Colorado has two distinct sides to the state, split in the middle by the great Rocky Mountain Range. The Western Slope refers to everything west of the continental divide. The area is drained by the Colorado River, and its tributaries, the San Juan River and the Green River. Unlike the eastern side of the state, which receives far more moisture, the Western slope sits on the Colorado Plateau and is primarily comprised of high desert, sculpted cliffs and red rock country. That being said, the contrast between blue sky and warm stone is that much more beautiful. There are plenty of things to see and do along the Western Slope. Here are our Top 10 picks in no particular order.
Black Canyon of the Gunnison National Park
The Black Canyon of the Gunnison in Colorado is the deepest and steepest canyon in the United States. It is even deeper and steeper than the Grand Canyon of Arizona! While the view is not quite as awe-inspiring as the Grand Canyon’s vast vistas, the Black Canyon is equally stunning simply because it is hard to believe something that deep can be so narrow.
Mesa Verde National Park
Mesa Verde, Spanish for green table, offers a spectacular look into the lives of the Ancestral Pueblo or Anasazi people who made it their home for over 700 years, from A.D. 600 to 1300. Mesa Verde National Park protects nearly 5,000 known archeological sites, including 600 cliff dwellings. These are some of the best preserved Pueblo Dwellings in the country.
Colorado National Monument
Colorado National Monument has some of the best redrock expanses, deep canyons and sandstone towers in the Southwest. The 31-mile square park has hiking and horseback trails, picnic spots and stunning scenery. The paved road the park allows easy access (and great bike rides) to gorgeous locations like the Coke Ovens, Independence Monument, and Monument canyon. Less well known than Arches or Canyonlands National Park, this is a hidden gem on the Western Slope.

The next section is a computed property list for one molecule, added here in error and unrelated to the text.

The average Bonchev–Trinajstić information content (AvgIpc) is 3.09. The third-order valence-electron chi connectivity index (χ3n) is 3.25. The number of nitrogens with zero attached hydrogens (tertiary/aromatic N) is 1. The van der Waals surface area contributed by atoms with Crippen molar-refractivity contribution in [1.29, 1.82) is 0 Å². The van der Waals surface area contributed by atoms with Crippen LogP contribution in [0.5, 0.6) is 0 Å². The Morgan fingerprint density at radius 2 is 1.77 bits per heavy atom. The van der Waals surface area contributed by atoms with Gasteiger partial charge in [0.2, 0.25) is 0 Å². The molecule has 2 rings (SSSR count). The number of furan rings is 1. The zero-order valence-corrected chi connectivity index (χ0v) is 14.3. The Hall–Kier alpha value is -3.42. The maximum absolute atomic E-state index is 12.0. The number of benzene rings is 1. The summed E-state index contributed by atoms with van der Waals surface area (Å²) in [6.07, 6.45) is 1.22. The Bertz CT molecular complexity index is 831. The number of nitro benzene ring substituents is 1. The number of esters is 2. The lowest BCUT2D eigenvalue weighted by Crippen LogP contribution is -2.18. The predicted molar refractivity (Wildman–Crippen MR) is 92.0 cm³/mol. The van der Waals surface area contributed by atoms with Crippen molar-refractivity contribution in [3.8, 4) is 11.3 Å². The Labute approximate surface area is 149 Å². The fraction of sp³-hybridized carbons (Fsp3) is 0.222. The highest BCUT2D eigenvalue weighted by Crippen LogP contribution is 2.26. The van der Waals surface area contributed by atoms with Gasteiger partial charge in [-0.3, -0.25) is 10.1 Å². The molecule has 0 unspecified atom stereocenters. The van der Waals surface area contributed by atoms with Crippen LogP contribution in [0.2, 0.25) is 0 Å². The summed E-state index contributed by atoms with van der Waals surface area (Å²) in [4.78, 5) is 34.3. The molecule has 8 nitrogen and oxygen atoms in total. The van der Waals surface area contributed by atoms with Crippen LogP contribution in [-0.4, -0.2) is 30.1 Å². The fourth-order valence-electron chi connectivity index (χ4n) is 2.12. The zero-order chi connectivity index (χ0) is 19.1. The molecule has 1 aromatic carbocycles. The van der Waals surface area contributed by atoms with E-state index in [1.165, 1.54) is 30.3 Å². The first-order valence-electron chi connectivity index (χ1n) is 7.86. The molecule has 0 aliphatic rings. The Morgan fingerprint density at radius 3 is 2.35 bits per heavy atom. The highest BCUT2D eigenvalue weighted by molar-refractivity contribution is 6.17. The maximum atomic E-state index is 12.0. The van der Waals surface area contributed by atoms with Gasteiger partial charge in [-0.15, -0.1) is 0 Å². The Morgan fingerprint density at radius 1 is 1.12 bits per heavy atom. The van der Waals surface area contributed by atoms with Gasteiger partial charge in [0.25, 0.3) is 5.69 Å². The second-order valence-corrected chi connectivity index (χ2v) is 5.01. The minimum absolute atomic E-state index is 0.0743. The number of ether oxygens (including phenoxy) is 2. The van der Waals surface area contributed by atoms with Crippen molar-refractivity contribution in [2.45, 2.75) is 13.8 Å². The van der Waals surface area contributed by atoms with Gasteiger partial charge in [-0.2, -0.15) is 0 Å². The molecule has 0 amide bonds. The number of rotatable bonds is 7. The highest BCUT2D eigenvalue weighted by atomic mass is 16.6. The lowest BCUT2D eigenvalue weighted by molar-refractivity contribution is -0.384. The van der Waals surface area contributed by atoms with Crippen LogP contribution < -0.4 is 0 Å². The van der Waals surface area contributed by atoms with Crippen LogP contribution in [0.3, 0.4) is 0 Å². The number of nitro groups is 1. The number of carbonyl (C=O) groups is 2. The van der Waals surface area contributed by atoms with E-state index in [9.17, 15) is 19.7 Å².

The Grand Mesa
The Grand Mesa is the largest mesa in the world and covers roughly 500 square miles. The mesa stretches 40 miles east of Grand Junction, Colorado, nestled between the Colorado and the Gunnison Rivers which helped to shape this high mountain retreat. Reaching heights of 11,000 feet, the mesa is a cool, green oasis high above the semi-arid and desert terrain of western Colorado. The view both atop the mesa and from its edges are nothing short of spectacular.
Dinosaur National Monument
About 145 million years ago, the northern parts of Utah and Colorado were a low-lying plain crossed by several large rivers and many smaller streams. It was home to dinosaurs such as Apatosaurus (better known as Brontosaurus), Diplodocus, Stegosaurus, and other vegetarians. During a great rain, the river floodwaters washed a great number of carcasses and bones onto a sandbar. Layers of sediment were deposited on top of the sandbar, fossilizing and protecting the bones. Then the rocks were uplifted and titled, where wind and weather exposed this long lost graveyard now known as Dinosaur National Monument.